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Vitamin See

A Celebration of the Citrus Fruit, the Winter Season's Energizing Unsung Hero

Waxy skin and vibrant colors provide inspiration in this new set of images from Christian Werner. To mark the United States’ National Grapefruit Month and the annual Lemon Festival in the French Riviera town of Menton, NOWNESS commissioned the German photographer to put his own spin on the oranges, lemons and abundant limes shot earlier this month at Fruit Logistica, the Berlin trade fair that was also the focus of a 2012 book by the renowned photographer Wolfgang Tillmans. “I’m familiar with that work and of course it would have been absurd to attend the fair and photograph the machines and surfaces in the same way as he did—the smooth, coldly digital, globalized world of commodities—so I looked for a different approach: appealing, interesting and humorous details which would form unexpected, witty still lifes,” explains Werner, who studied graphic design and has shown his work throughout Germany. Werner’s introduction to the world of produce fairs provided an opportunity for an unexpected get-together. “The funniest thing for me was the fact that my uncle Christoph attended the fair as an exhibitor—he invented the automatic peeling machine for asparagus, which is sold worldwide today. So we had this little family reunion.”

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  • On Replay
    On Replay

    Make Your Maker

    Five Days of Food, Part Four: Body Architect Lucy McRae Fuses Science and Art for a Lurid Feast

    A crude laboratory plays host to a series of macabre experiments in this short from the burgeoning artist and filmmaker Lucy McRae. Inside, glowing comestibles drip and flow to mold bodily shapes that are then harvested, sliced and repackaged for consumption. Having featured in such publications as Dazed & Confused and Wallpaper*, as well as directing the award-winning Morphē for the skin care brand Aēsop, this latest endeavor from the self-styled “Body Architect” explores how food connects to the body, inside and out. “Everything is edible,” says McRae of her gelatinous props. “The stuff on the model’s face is inked rice paper, and the jellies on her body are molded agar agar, which is made from natural seaweed.” The impulse to show what we are turn into what we eatand vice versawas inspired by an encounter with Vietnamese restaurateur Nahji Chu whose outlets in the director's native Australia merge the culinary arts with an investigation of cultural and individual identity. Taking a hands-on approach to every aspect of production, from the cinematography to the science, McRae adds a personal element to that notion of synthesis, inspired by human biology. “The idea is to create genetic manipulations,” she explains. “Eating them is a transdermal absorption.”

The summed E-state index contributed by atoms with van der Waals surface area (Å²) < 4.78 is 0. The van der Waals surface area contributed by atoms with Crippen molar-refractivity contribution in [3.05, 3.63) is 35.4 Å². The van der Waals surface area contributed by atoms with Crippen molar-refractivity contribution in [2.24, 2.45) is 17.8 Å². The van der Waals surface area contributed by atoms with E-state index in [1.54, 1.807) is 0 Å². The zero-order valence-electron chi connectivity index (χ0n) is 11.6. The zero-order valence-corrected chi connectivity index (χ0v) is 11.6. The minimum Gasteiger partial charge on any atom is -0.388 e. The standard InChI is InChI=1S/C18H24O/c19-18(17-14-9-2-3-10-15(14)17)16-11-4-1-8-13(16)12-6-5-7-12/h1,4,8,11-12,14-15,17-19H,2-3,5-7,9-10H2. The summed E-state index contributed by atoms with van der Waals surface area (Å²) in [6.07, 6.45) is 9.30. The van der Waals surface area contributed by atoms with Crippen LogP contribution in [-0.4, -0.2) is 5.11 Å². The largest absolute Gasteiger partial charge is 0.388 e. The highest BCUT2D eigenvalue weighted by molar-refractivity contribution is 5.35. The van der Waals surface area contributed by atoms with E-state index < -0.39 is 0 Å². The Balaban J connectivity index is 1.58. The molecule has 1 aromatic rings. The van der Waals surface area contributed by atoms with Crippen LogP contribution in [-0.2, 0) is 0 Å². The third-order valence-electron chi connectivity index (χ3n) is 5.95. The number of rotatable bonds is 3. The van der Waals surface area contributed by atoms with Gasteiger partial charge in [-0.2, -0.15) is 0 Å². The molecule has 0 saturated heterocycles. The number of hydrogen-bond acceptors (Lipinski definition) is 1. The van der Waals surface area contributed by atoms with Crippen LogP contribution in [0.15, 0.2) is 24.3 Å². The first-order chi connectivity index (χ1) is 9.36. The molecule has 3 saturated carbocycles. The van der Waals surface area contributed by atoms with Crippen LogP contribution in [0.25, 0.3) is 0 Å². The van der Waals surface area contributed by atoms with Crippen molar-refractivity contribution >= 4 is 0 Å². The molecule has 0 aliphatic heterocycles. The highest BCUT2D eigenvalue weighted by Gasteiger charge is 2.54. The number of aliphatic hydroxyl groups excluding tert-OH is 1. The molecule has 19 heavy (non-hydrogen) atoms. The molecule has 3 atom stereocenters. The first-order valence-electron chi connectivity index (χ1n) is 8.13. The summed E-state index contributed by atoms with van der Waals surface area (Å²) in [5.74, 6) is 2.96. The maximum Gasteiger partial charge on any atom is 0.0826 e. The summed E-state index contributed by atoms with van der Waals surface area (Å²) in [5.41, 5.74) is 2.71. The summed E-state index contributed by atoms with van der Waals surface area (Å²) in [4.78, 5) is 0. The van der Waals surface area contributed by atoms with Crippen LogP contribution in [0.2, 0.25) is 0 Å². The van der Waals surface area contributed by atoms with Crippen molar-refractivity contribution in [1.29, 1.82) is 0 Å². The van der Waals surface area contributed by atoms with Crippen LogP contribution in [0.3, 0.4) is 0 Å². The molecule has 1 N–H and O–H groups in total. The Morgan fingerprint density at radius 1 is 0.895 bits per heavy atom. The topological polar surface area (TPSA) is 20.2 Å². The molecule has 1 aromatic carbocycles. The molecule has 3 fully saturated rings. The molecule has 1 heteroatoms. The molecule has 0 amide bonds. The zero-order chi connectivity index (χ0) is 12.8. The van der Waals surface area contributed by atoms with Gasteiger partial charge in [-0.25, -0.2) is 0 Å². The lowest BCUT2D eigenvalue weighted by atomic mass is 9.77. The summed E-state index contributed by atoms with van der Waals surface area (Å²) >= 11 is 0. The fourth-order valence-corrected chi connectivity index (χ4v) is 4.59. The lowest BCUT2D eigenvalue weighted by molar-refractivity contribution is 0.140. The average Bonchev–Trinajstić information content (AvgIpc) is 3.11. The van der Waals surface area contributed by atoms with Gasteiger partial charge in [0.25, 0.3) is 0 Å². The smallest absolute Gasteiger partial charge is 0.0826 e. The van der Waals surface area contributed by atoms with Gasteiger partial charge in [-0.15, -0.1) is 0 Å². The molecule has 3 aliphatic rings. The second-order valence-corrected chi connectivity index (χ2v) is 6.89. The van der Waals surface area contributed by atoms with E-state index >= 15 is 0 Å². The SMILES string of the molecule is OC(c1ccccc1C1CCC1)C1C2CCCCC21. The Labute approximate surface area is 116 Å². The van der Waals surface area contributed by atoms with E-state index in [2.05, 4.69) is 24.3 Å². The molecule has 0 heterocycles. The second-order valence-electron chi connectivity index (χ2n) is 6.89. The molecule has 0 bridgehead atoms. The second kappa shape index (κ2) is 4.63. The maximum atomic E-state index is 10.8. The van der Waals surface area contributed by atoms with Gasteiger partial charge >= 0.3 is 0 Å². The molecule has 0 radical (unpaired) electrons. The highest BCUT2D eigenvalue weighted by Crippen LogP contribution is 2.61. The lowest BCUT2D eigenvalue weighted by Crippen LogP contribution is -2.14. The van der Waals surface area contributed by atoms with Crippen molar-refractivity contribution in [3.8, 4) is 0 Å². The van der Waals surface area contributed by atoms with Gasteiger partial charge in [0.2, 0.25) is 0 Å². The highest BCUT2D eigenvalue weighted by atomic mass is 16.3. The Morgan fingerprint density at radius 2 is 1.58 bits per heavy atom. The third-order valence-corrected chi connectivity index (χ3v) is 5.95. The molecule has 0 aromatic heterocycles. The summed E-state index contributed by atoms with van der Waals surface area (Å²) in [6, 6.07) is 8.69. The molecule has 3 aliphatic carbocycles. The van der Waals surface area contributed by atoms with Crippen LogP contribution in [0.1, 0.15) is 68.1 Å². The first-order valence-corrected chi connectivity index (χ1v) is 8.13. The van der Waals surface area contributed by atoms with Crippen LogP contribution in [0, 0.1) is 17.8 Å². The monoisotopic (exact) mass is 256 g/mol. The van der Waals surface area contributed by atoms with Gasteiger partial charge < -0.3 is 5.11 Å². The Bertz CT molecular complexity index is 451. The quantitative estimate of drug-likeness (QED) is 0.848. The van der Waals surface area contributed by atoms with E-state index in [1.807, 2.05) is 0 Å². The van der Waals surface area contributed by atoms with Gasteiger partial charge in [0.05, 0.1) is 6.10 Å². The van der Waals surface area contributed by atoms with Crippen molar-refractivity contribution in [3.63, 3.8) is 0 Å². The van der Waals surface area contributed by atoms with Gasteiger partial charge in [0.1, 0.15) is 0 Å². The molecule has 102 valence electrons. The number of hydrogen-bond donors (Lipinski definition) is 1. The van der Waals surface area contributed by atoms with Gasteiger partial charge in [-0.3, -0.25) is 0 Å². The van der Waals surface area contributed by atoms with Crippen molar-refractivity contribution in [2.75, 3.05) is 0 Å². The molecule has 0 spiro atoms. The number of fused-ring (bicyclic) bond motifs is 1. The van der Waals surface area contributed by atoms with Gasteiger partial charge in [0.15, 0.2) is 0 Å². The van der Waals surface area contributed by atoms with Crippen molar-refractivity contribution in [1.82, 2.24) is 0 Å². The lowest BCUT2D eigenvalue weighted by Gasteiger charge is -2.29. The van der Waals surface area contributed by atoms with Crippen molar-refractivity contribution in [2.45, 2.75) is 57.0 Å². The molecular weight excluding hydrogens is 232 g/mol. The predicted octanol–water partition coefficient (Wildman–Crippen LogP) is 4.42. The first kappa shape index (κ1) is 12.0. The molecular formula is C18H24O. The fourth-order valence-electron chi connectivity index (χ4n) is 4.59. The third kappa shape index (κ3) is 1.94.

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  • MOST SHARED IN TRAVEL
    MOST SHARED IN TRAVEL

    Dali City

    A Fusion of Contemporary Art and Mountain Tradition Erupts in China’s Cultural Haven

    Nestled alongside China’s Erhai Lake in the dramatic Cangshan mountains, the ancient Dali City is the subject of this dreamy short by filmmaker Eric K. Yue and writer Zachary Mexico. An arts enclave in the province of Yunnan, Dali’s mellow charm has long lured a vibrant community of artisans, poets and wayfarers, including artist H.N. Han, whose personal art museum houses works by Roy Lichtenstein, and coffee purveyor Gong Jiaju, who painstakingly seals his boxes of aromatic beans with hot ruby-colored wax. Dali is also a rare center of Bai culture, a Sino-Tibetan community famed for its artisanal expertise and elegant architecture featuring upturned gables. According to Mexico, author of 2009’s China Underground, the residents “are living for the sake of living”—something that captivated him when he first traveled to Dali 12 years ago. Finding the tranquil pace especially conducive to creative thought, he frequently visits from his home in New York for writing sabbaticals. New York-based director Yue, visiting the country for the first time, found experimental ways to break the ice with the local community. “I found I couldn’t interact with people, so I did magic tricks to get them to like me,” he explains. “It’s a purely visual language—there are no boundaries with magic.” Next up, Yue and Mexico will collaborate on a series of films about Chinese youth culture with Forever Pictures. 

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